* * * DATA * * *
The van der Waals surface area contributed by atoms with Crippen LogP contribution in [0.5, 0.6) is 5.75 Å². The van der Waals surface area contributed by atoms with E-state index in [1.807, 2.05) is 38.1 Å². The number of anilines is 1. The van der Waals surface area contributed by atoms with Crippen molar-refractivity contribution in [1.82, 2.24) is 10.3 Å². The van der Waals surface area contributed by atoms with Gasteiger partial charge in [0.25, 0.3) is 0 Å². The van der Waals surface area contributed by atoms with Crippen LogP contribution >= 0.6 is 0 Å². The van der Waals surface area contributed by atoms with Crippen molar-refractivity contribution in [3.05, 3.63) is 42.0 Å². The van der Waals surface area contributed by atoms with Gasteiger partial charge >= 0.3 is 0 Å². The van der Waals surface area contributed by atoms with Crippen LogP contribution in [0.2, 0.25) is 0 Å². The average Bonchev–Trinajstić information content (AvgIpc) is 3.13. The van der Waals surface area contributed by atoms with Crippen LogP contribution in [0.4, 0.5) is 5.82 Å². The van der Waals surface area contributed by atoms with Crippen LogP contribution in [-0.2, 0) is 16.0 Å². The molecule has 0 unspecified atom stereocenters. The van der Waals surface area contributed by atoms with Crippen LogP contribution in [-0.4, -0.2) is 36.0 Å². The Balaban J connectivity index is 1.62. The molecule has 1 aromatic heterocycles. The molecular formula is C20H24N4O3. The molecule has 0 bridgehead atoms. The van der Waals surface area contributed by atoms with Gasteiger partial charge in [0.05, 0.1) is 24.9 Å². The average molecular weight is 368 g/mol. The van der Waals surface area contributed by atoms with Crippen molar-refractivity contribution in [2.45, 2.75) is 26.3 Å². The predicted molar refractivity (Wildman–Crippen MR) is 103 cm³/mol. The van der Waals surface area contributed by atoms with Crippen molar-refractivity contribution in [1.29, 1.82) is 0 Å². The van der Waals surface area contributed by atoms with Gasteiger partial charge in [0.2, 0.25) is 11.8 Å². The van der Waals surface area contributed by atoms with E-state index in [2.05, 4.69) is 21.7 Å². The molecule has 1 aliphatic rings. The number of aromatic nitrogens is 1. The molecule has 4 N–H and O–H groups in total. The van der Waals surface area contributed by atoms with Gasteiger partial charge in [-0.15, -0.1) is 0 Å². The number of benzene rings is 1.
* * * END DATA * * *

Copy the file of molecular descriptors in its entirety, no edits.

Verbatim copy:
The van der Waals surface area contributed by atoms with Crippen LogP contribution in [0.5, 0.6) is 5.75 Å². The van der Waals surface area contributed by atoms with E-state index in [1.807, 2.05) is 38.1 Å². The number of anilines is 1. The van der Waals surface area contributed by atoms with Crippen molar-refractivity contribution in [1.82, 2.24) is 10.3 Å². The van der Waals surface area contributed by atoms with Gasteiger partial charge in [0.25, 0.3) is 0 Å². The van der Waals surface area contributed by atoms with Crippen LogP contribution >= 0.6 is 0 Å². The van der Waals surface area contributed by atoms with Crippen molar-refractivity contribution in [3.05, 3.63) is 42.0 Å². The van der Waals surface area contributed by atoms with Gasteiger partial charge >= 0.3 is 0 Å². The van der Waals surface area contributed by atoms with Crippen LogP contribution in [0.2, 0.25) is 0 Å². The average Bonchev–Trinajstić information content (AvgIpc) is 3.13. The van der Waals surface area contributed by atoms with Crippen LogP contribution in [0.4, 0.5) is 5.82 Å². The van der Waals surface area contributed by atoms with Crippen LogP contribution in [-0.2, 0) is 16.0 Å². The molecule has 0 unspecified atom stereocenters. The van der Waals surface area contributed by atoms with Crippen LogP contribution in [-0.4, -0.2) is 36.0 Å². The Balaban J connectivity index is 1.62. The molecule has 1 aromatic heterocycles. The molecular formula is C20H24N4O3. The molecule has 0 bridgehead atoms. The van der Waals surface area contributed by atoms with Gasteiger partial charge in [0.05, 0.1) is 24.9 Å². The average molecular weight is 368 g/mol. The van der Waals surface area contributed by atoms with Crippen molar-refractivity contribution in [2.45, 2.75) is 26.3 Å². The predicted molar refractivity (Wildman–Crippen MR) is 103 cm³/mol. The van der Waals surface area contributed by atoms with Crippen molar-refractivity contribution in [1.29, 1.82) is 0 Å². The van der Waals surface area contributed by atoms with Gasteiger partial charge in [0.2, 0.25) is 11.8 Å². The van der Waals surface area contributed by atoms with E-state index in [2.05, 4.69) is 21.7 Å². The molecule has 1 aliphatic rings. The number of aromatic nitrogens is 1. The molecule has 4 N–H and O–H groups in total. The van der Waals surface area contributed by atoms with Gasteiger partial charge in [-0.15, -0.1) is 0 Å². The number of benzene rings is 1.